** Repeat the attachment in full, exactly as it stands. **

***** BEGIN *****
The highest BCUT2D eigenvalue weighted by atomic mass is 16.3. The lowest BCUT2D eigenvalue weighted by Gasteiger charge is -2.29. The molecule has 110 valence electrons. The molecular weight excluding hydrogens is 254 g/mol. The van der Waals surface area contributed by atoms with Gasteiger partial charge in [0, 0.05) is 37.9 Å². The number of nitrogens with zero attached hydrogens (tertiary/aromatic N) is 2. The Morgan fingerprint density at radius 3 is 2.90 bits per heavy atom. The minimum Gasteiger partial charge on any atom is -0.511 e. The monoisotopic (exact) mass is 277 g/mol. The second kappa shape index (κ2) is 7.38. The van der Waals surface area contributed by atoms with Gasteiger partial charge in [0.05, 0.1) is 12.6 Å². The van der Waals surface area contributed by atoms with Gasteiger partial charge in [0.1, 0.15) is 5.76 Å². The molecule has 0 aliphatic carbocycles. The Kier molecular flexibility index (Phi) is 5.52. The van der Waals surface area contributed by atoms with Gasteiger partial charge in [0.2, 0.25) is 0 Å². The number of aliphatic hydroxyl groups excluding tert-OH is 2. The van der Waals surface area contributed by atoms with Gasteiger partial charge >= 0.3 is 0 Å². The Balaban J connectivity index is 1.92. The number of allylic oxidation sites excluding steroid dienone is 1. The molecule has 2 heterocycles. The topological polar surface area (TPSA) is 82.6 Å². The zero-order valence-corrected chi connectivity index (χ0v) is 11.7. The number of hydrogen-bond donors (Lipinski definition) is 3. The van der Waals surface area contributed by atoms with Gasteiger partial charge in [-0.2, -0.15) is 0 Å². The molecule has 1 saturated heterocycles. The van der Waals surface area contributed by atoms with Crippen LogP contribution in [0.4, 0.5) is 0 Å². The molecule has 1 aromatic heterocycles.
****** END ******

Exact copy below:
The highest BCUT2D eigenvalue weighted by atomic mass is 16.3. The lowest BCUT2D eigenvalue weighted by Gasteiger charge is -2.29. The molecule has 110 valence electrons. The molecular weight excluding hydrogens is 254 g/mol. The van der Waals surface area contributed by atoms with Gasteiger partial charge in [0, 0.05) is 37.9 Å². The number of nitrogens with zero attached hydrogens (tertiary/aromatic N) is 2. The Morgan fingerprint density at radius 3 is 2.90 bits per heavy atom. The minimum Gasteiger partial charge on any atom is -0.511 e. The monoisotopic (exact) mass is 277 g/mol. The second kappa shape index (κ2) is 7.38. The van der Waals surface area contributed by atoms with Gasteiger partial charge in [0.05, 0.1) is 12.6 Å². The van der Waals surface area contributed by atoms with Gasteiger partial charge in [0.1, 0.15) is 5.76 Å². The molecule has 0 aliphatic carbocycles. The Kier molecular flexibility index (Phi) is 5.52. The van der Waals surface area contributed by atoms with Gasteiger partial charge in [0.2, 0.25) is 0 Å². The number of aliphatic hydroxyl groups excluding tert-OH is 2. The van der Waals surface area contributed by atoms with Gasteiger partial charge >= 0.3 is 0 Å². The Balaban J connectivity index is 1.92. The number of allylic oxidation sites excluding steroid dienone is 1. The molecule has 2 heterocycles. The topological polar surface area (TPSA) is 82.6 Å². The zero-order valence-corrected chi connectivity index (χ0v) is 11.7. The number of hydrogen-bond donors (Lipinski definition) is 3. The van der Waals surface area contributed by atoms with Gasteiger partial charge in [-0.2, -0.15) is 0 Å². The molecule has 1 saturated heterocycles. The van der Waals surface area contributed by atoms with Crippen LogP contribution in [0.4, 0.5) is 0 Å². The molecule has 1 aromatic heterocycles.